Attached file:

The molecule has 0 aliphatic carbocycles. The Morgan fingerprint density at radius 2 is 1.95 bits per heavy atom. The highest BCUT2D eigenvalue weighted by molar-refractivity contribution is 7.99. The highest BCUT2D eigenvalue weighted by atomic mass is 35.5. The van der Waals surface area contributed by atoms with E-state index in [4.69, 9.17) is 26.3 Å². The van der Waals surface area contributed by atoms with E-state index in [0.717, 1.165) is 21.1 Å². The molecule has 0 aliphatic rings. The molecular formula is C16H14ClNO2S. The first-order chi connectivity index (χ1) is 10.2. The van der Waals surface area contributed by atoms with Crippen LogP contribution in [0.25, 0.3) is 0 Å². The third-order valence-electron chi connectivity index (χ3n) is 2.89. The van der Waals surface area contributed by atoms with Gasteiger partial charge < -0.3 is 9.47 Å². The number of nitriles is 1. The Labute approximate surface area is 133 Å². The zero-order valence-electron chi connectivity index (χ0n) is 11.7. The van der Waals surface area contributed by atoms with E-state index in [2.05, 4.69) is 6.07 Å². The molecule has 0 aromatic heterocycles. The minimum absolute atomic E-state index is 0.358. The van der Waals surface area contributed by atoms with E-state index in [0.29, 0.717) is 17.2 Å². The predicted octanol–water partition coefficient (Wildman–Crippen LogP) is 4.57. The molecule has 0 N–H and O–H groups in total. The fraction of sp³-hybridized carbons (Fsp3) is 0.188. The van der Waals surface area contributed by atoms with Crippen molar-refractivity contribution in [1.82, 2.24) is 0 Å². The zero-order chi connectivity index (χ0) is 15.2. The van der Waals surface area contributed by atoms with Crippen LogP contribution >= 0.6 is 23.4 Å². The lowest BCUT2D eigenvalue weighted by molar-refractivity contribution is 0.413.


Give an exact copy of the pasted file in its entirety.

The molecule has 0 aliphatic carbocycles. The Morgan fingerprint density at radius 2 is 1.95 bits per heavy atom. The highest BCUT2D eigenvalue weighted by molar-refractivity contribution is 7.99. The highest BCUT2D eigenvalue weighted by atomic mass is 35.5. The van der Waals surface area contributed by atoms with E-state index in [4.69, 9.17) is 26.3 Å². The van der Waals surface area contributed by atoms with E-state index in [0.717, 1.165) is 21.1 Å². The molecule has 0 aliphatic rings. The molecular formula is C16H14ClNO2S. The first-order chi connectivity index (χ1) is 10.2. The van der Waals surface area contributed by atoms with Crippen LogP contribution in [0.25, 0.3) is 0 Å². The third-order valence-electron chi connectivity index (χ3n) is 2.89. The van der Waals surface area contributed by atoms with Gasteiger partial charge < -0.3 is 9.47 Å². The number of nitriles is 1. The Labute approximate surface area is 133 Å². The zero-order valence-electron chi connectivity index (χ0n) is 11.7. The van der Waals surface area contributed by atoms with E-state index in [2.05, 4.69) is 6.07 Å². The molecule has 0 aromatic heterocycles. The minimum absolute atomic E-state index is 0.358. The van der Waals surface area contributed by atoms with E-state index in [0.29, 0.717) is 17.2 Å². The predicted octanol–water partition coefficient (Wildman–Crippen LogP) is 4.57. The molecule has 0 N–H and O–H groups in total. The fraction of sp³-hybridized carbons (Fsp3) is 0.188. The van der Waals surface area contributed by atoms with Crippen molar-refractivity contribution in [1.82, 2.24) is 0 Å². The zero-order chi connectivity index (χ0) is 15.2. The van der Waals surface area contributed by atoms with Crippen LogP contribution >= 0.6 is 23.4 Å². The lowest BCUT2D eigenvalue weighted by molar-refractivity contribution is 0.413.